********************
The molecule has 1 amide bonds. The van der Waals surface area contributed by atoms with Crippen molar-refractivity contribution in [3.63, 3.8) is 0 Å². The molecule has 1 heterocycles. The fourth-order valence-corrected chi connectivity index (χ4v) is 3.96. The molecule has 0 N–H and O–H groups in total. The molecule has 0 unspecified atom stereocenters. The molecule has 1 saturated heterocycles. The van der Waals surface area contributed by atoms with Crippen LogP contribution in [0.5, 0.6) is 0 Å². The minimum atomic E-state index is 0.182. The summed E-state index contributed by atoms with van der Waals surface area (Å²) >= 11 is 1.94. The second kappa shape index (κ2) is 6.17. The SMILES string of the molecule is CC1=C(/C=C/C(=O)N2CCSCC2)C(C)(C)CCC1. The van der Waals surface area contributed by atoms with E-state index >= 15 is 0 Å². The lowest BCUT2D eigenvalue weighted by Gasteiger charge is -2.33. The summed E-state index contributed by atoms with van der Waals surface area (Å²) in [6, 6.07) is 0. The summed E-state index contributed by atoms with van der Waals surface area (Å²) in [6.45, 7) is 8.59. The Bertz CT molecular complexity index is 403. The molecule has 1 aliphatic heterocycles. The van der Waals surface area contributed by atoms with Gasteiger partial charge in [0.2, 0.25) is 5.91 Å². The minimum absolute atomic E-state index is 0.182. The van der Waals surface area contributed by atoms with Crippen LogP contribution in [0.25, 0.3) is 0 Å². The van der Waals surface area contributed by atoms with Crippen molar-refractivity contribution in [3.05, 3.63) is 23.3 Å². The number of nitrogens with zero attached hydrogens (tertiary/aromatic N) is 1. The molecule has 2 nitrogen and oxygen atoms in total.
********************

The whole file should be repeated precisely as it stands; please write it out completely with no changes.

The molecule has 1 amide bonds. The van der Waals surface area contributed by atoms with Crippen molar-refractivity contribution in [3.63, 3.8) is 0 Å². The molecule has 1 heterocycles. The fourth-order valence-corrected chi connectivity index (χ4v) is 3.96. The molecule has 0 N–H and O–H groups in total. The molecule has 0 unspecified atom stereocenters. The molecule has 1 saturated heterocycles. The van der Waals surface area contributed by atoms with Crippen LogP contribution in [0.5, 0.6) is 0 Å². The minimum atomic E-state index is 0.182. The summed E-state index contributed by atoms with van der Waals surface area (Å²) >= 11 is 1.94. The second kappa shape index (κ2) is 6.17. The SMILES string of the molecule is CC1=C(/C=C/C(=O)N2CCSCC2)C(C)(C)CCC1. The van der Waals surface area contributed by atoms with E-state index >= 15 is 0 Å². The lowest BCUT2D eigenvalue weighted by Gasteiger charge is -2.33. The summed E-state index contributed by atoms with van der Waals surface area (Å²) in [6, 6.07) is 0. The summed E-state index contributed by atoms with van der Waals surface area (Å²) in [6.45, 7) is 8.59. The Bertz CT molecular complexity index is 403. The molecule has 1 aliphatic heterocycles. The van der Waals surface area contributed by atoms with Gasteiger partial charge in [0.2, 0.25) is 5.91 Å². The minimum absolute atomic E-state index is 0.182. The van der Waals surface area contributed by atoms with Crippen LogP contribution in [0.25, 0.3) is 0 Å². The van der Waals surface area contributed by atoms with Crippen molar-refractivity contribution in [3.05, 3.63) is 23.3 Å². The number of nitrogens with zero attached hydrogens (tertiary/aromatic N) is 1. The molecule has 2 nitrogen and oxygen atoms in total.